Sometimes a test called Esophageal Manometry is performed. This involves placing a small tube through the nose and into the esophagus to measure the muscle contractions of the esophagus and help determine if the muscle or sphincter in the lower esophagus is functioning properly. This test is usually reserved for patients for whom the diagnosis is unclear after other tests or when surgery is being considered.

Treatment

In individuals with mild acid reflux symptoms, treatments recommended are lifestyle modifications and antacids.

Lifestyle modifications include avoiding foods that exacerbate symptoms, such as caffeine, chocolate, alcohol, peppermint and fatty foods. Quitting smoking will also help.  Avoiding lying down with a full stomach and not having large or late meals also helps. Antacids will often temporarily decrease symptoms. Although not as convenient as antacid tablets, liquid antacids tend to coat better.  Weight loss can also help.

In individuals with symptoms that cause waking up at night, raising the head of the bed 6 to 8 inches often will help. This can be done by either putting bricks or blocks of wood under the legs at the head of the bed, or foam wedges under mattresses.  Some manufacturers have developed commercial products for this purpose.  It is important to note that often using pillows alone can make things worse, as this causes the body to bend and actually increases abdominal pressure, causing more reflux.

Medication

In individuals where antacids and lifestyle measures alone do not control things, often medications are begun.  In most individuals this is a chronic problem and they need to be on medication regularly to control symptoms.  It is not unlike having high blood pressure, when on the medication, their blood pressure is controlled.  If the individual stops the medication, their blood pressure goes up again.  In individuals with acid reflux, while they are on the medication their acid is controlled and symptoms are improved.  When they stop the medication, their acid is not well controlled and their symptoms return.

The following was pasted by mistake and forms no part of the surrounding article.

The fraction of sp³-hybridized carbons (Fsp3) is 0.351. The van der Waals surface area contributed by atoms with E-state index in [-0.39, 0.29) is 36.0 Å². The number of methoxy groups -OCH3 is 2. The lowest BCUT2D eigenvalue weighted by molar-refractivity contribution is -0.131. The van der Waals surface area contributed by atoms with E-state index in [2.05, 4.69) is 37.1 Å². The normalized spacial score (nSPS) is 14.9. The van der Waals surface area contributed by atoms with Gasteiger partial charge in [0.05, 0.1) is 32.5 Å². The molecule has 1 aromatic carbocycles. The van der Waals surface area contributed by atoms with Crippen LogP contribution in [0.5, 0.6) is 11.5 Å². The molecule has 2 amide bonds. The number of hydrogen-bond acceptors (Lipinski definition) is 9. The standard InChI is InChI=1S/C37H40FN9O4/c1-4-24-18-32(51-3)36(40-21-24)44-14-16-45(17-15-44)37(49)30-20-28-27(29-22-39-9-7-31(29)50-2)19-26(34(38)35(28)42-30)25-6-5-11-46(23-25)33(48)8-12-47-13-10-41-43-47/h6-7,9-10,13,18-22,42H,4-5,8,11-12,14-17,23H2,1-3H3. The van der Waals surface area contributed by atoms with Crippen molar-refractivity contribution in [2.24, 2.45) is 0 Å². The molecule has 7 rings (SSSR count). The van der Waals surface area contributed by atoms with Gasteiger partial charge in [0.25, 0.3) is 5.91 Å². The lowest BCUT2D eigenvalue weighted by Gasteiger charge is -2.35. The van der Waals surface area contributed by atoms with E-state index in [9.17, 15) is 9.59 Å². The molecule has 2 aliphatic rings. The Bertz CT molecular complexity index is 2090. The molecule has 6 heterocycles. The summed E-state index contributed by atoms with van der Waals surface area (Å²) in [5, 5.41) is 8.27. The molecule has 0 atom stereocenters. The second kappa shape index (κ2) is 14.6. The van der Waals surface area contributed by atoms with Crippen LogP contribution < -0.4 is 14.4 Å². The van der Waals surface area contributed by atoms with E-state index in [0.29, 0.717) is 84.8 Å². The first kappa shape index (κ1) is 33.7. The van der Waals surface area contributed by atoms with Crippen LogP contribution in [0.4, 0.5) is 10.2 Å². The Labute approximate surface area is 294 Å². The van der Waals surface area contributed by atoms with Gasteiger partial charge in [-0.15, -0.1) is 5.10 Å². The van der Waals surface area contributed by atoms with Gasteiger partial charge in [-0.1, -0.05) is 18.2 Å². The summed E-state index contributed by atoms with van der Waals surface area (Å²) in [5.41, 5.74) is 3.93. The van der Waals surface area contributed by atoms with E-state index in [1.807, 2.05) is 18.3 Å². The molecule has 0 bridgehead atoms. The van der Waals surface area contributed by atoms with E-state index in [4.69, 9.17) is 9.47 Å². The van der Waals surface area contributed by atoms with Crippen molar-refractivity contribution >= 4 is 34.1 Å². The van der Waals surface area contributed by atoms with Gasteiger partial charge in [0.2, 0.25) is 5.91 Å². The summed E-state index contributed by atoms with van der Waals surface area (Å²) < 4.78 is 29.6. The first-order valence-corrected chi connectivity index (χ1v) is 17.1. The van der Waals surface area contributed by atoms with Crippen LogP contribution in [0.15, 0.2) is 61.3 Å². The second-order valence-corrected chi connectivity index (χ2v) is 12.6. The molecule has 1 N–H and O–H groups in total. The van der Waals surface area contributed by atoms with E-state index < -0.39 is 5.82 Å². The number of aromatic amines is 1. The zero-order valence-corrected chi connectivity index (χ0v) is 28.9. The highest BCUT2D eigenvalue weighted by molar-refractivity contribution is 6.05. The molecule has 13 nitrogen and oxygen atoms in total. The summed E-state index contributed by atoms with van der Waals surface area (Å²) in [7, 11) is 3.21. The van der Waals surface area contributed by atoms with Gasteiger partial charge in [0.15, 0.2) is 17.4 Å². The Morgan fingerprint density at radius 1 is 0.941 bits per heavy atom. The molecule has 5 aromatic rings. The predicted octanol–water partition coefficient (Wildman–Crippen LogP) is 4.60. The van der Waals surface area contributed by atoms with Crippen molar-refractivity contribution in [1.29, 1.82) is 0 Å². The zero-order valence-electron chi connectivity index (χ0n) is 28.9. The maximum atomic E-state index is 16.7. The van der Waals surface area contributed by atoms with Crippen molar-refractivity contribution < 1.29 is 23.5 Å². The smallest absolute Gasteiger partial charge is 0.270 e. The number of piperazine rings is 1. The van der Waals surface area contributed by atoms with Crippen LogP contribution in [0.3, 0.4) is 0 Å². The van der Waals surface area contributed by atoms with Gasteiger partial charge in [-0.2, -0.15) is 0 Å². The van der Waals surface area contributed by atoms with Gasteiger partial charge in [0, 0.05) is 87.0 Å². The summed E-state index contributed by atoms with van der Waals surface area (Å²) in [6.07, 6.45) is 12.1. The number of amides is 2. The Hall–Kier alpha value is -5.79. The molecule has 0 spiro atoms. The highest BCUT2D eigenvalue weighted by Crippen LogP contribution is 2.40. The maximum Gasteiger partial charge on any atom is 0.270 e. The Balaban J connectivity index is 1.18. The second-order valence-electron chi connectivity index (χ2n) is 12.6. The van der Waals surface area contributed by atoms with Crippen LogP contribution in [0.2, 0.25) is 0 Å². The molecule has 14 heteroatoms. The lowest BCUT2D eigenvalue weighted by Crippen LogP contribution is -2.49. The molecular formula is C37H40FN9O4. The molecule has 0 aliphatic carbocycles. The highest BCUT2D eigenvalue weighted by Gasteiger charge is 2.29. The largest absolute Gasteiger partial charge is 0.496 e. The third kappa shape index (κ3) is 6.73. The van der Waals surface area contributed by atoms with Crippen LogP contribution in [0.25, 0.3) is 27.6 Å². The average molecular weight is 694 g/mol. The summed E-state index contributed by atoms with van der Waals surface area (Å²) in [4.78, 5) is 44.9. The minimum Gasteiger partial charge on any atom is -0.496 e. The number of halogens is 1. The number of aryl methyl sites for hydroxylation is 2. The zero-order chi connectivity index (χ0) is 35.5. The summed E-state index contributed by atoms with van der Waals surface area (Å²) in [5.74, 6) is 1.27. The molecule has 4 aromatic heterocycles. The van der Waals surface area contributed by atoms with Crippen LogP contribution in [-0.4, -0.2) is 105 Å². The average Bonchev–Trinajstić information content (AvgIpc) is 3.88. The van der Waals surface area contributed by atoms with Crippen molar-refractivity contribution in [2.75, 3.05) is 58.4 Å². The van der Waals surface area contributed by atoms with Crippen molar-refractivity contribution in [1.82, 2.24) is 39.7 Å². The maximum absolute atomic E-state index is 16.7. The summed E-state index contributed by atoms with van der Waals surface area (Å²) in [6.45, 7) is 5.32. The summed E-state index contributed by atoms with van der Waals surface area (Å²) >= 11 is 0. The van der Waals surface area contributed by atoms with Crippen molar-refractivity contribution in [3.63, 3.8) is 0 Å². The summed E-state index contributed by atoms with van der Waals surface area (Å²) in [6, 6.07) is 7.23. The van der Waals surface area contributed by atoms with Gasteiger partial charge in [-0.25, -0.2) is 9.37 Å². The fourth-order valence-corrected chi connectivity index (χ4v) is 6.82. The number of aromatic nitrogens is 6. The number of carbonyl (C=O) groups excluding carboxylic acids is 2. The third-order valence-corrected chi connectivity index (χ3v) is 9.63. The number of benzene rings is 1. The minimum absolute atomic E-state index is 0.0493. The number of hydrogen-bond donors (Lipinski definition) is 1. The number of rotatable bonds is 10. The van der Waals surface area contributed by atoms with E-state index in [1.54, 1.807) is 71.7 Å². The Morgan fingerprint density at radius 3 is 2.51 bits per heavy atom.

Moderate Symptoms - In individuals with moderate symptoms, usually histamine antagonists are used.  In Canada, ranitidine ( Zantac®), Famotidine (Pepcid®), Cimetidine (Tagamet®), and  Nizatidine (Axid®) are used.   In most individuals, symptoms are better controlled by taking these medications twice a day.  These medications work by decreasing stomach acid production.  By decreasing acid production, when stomach contents reflux into the esophagus, they are less acidic and cause fewer symptoms.

Severe Symptoms - In individuals with more severe symptoms or who have complications such an esophageal stricture, stronger medications are usually required.   Proton pump inhibitors in Canada include Omeprazole (Losec®), Esomeprazole (Nexium®), Lansoprazole (Prevacid®), Dexlansoprazole (Dexilant®), Pantoprazole (Pantoloc®), Rabeprazole (Pariet®, and Tecta®).  These medications are potent acid suppressing medications. Decreasing stomach acid means that there will be fewer symptoms when stomach contents do reflux into the esophagus.   If  an individual is taking this medication once a day the best time to take it is in the morning before breakfast.  In individuals for whom one tablet alone does not control symptoms and two tablets a day are needed, it is best to take the medication before breakfast and before supper.

Side Effects of Proton Pump Inhibitors (PPI’s)

This family of medication has been around for over 20 years and are in general as safe as any other medication out there. About 2% of individuals will develop headaches or diarrhea which resolves with discontinuing the medication.

If you read on the internet you may reading conflicting information regarding:

1.      Vitamin B12 deficiency, most individuals have enough vitamin B12 in their diet that this is not an issue. This said, in elderly institutionalized individuals who are on PPI’s chronically this could be an issue and should be checked for.